Scarborough to Brzezinski on Morning Joe: "[D]on't make me backhand you"
On the January 30 edition of MSNBC's Morning Joe, host Joe Scarborough said to co-host Mika Brzezinski, "Mika, don't make me backhand you." Scarborough made the comment after telling CNBC chief political correspondent John Harwood: "I, actually -- I don't endorse anybody because, as you know, I'm a journalist," prompting Brzezinski to laugh. Brzezinski responded to Scarborough's "backhand" remark: "Oh, lord." Read More
CNN reporter on issue of driver's licenses for undocumented immigrants: "It literally drives some off the deep end, like Lou Dobbs"
Discussing driver's licenses for illegal immigrants, CNN correspondent Carol Costello remarked on The Situation Room that the issue "literally drives some off the deep end, like Lou Dobbs." Read More
CBS characterized "attack" as "unusual position" for McCain -- but it's not, even as he has denounced negative campaigning
Reporting on Republican presidential candidates' final days of campaigning before the Florida primary, Kelly Cobiella of CBS and John Berman of ABC both noted that John McCain criticized Mitt Romney for attacking opponents who "are moving up and succeeding." Neither, however, reported that McCain has been airing attack ads against Romney even while denouncing negative campaigning. Read More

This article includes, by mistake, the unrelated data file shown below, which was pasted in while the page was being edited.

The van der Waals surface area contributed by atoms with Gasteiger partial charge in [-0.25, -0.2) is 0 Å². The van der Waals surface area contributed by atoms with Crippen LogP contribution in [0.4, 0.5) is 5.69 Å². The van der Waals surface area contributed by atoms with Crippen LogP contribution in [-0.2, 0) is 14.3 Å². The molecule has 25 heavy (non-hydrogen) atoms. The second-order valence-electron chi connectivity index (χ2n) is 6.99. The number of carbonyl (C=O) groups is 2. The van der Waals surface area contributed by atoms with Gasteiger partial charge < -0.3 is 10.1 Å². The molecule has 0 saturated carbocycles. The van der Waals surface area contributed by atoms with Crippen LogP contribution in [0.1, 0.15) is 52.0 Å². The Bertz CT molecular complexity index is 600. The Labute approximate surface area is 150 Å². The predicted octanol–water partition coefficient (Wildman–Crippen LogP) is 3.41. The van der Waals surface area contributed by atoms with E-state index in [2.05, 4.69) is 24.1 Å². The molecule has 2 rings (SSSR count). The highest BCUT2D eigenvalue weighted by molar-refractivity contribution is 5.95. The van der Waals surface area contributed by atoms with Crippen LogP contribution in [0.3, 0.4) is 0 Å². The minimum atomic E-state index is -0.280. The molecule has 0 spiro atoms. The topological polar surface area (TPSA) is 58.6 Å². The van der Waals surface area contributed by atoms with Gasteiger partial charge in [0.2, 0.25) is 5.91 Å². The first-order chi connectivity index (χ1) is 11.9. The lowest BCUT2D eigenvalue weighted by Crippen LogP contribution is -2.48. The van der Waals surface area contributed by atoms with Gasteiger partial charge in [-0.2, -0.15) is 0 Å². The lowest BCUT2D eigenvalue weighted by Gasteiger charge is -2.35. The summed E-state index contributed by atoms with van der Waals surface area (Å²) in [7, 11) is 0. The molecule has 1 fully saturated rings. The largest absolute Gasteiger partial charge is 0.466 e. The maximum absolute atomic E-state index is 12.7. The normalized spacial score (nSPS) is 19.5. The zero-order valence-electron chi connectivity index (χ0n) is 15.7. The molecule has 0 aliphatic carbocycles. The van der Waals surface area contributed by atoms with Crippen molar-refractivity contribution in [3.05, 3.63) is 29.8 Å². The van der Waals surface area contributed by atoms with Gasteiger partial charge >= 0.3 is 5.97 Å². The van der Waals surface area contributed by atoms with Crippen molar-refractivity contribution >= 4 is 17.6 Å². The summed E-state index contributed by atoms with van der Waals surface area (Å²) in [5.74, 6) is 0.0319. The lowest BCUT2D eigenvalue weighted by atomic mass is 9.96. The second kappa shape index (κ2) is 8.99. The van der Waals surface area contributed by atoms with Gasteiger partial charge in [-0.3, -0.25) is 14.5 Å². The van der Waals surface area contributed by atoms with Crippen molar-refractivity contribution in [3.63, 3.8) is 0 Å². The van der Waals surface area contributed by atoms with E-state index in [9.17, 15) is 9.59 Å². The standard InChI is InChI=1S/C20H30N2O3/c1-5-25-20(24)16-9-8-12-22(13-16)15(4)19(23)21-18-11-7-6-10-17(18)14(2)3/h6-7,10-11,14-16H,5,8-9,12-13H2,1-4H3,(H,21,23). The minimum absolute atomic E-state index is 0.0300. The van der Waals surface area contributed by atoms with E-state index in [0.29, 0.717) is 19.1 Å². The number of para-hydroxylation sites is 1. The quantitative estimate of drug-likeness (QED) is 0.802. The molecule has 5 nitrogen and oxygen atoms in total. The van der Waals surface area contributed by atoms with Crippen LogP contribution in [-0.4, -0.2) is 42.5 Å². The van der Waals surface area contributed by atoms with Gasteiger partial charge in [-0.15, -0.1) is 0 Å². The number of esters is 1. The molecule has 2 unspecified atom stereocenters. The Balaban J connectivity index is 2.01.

CNN's King, WSJ reported McCain has shifted "emphasis," "subtly alter[ed]" position on immigration -- but he has reversed himself on it
Discussing immigration reform, CNN's John King stated that Sen. John McCain "has changed his emphasis -- he still says a guest-worker program, still says treat those here illegally humanely." The Wall Street Journal similarly reported that McCain "subtly alter[ed] his position without actually reversing it," adding that "[t]he lesson he drew from the debate last year ... is that Americans 'want the border secured first, and I would do that.' " In fact, McCain's current support for securing the border before implementing a guest-worker program is flatly inconsistent with his previous assertion that, unless other changes to immigration laws are also passed, "people will risk their lives to cross our borders -- no matter how formidable the barriers -- and most will be successful." Read More
Scarborough on Giuliani: "America's Mayor ... will endorse John McCain"
On Morning Joe and MSNBC Live, Joe Scarborough and Mika Brzezinski referred to Rudy Giuliani as "America's Mayor," in the context of Giuliani's departure from the presidential race and reported endorsement of Sen. John McCain. Media figures have repeatedly touted Giuliani's reputation as "America's Mayor" since the terrorist attacks of September 11, 2001, despite criticism over his actions before and after the attacks. Read More
Ignoring response at debate, Matthews praised McCain's "candor" and "honest[y]" on economic knowledge
On Hardball, Chris Matthews praised Sen. John McCain's "candor" and "honest[y]" for, in Matthews' words, "admitting that his strong suit is not the economy." However, Matthews ignored McCain's comment during a recent debate, in which he suggested that he had not said he knows "a lot less about economics" than "military and foreign policy issues." Read More